Maternal and Child Health Doctoral Student Gives Talk at World Islamic Economic Forum
November 19, 2013
Gillings School of Global Public Health
Smisha Agarwal, first-year doctoral student in maternal and child health at the Gillings School of Global Public Health, was an invited speaker at the ninth annual World Islamic Economic Forum, held in London Oct. 29-31.
More than 2,600 leaders of business and politics, from about 20 countries, attended the conference, the theme of which was “Changing World, New Relationships.”
“I had the opportunity to meet with presidents, prime ministers, directors general of health, and royal families from several nations,” Agarwal said. “It was an extraordinary experience to see Muslim world leaders unite to talk about development, health and the role of women, amongst other things.”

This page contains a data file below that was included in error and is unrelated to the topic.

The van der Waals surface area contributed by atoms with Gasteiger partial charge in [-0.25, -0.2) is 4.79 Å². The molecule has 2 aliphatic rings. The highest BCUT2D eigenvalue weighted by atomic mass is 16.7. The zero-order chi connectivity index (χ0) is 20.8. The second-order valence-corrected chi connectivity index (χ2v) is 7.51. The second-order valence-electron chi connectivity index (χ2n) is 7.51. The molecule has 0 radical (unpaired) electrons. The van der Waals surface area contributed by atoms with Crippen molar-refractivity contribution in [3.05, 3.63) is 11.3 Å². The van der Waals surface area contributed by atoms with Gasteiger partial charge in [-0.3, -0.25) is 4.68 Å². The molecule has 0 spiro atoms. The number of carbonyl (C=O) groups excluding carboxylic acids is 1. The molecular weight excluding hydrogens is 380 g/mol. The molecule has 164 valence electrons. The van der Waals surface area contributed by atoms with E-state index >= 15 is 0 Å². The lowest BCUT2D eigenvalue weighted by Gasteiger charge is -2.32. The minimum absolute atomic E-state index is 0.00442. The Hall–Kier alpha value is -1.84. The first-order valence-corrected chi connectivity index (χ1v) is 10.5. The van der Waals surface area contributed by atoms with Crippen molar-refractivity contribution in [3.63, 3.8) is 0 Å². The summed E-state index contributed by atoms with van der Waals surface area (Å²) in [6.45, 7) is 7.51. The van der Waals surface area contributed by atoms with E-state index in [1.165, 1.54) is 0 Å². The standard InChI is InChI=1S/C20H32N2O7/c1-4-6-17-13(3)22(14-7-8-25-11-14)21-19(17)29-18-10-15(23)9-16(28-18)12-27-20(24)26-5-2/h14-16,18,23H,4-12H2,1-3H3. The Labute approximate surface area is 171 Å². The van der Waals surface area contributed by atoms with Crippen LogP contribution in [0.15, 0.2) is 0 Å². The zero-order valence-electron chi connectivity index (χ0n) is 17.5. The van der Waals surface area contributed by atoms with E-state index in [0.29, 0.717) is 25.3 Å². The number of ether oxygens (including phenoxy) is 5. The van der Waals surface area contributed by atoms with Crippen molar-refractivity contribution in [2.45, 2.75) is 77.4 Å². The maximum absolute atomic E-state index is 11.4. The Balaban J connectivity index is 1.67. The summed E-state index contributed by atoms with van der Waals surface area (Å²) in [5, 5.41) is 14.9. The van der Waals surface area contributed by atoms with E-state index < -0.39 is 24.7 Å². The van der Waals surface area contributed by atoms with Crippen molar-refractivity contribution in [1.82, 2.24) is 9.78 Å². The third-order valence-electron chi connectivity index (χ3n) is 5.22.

Agarwal spoke about the role of mobile technologies in health care.
“The ubiquitous use of mobile phones in developing countries has really changed the way we think about health service delivery,” she said. “Even among the poorest populations with limited access to water and electricity, people now have access to cellular technology. This opens up a tremendous opportunity for us as public health practitioners to think about innovative ways in which we can improve health prevention and promotion, remotely connect patients to providers and facilitate real-time capture of vital health information.”
Agarwal writes about the role of mobile technologies in health care in the Global Motherhood section of The Huffington Post. She is chief executive officer and director of Global Health Bridge and has served as a consultant to the World Health Organization Technical Advisory Group on mHealth (mobile health) since 2012.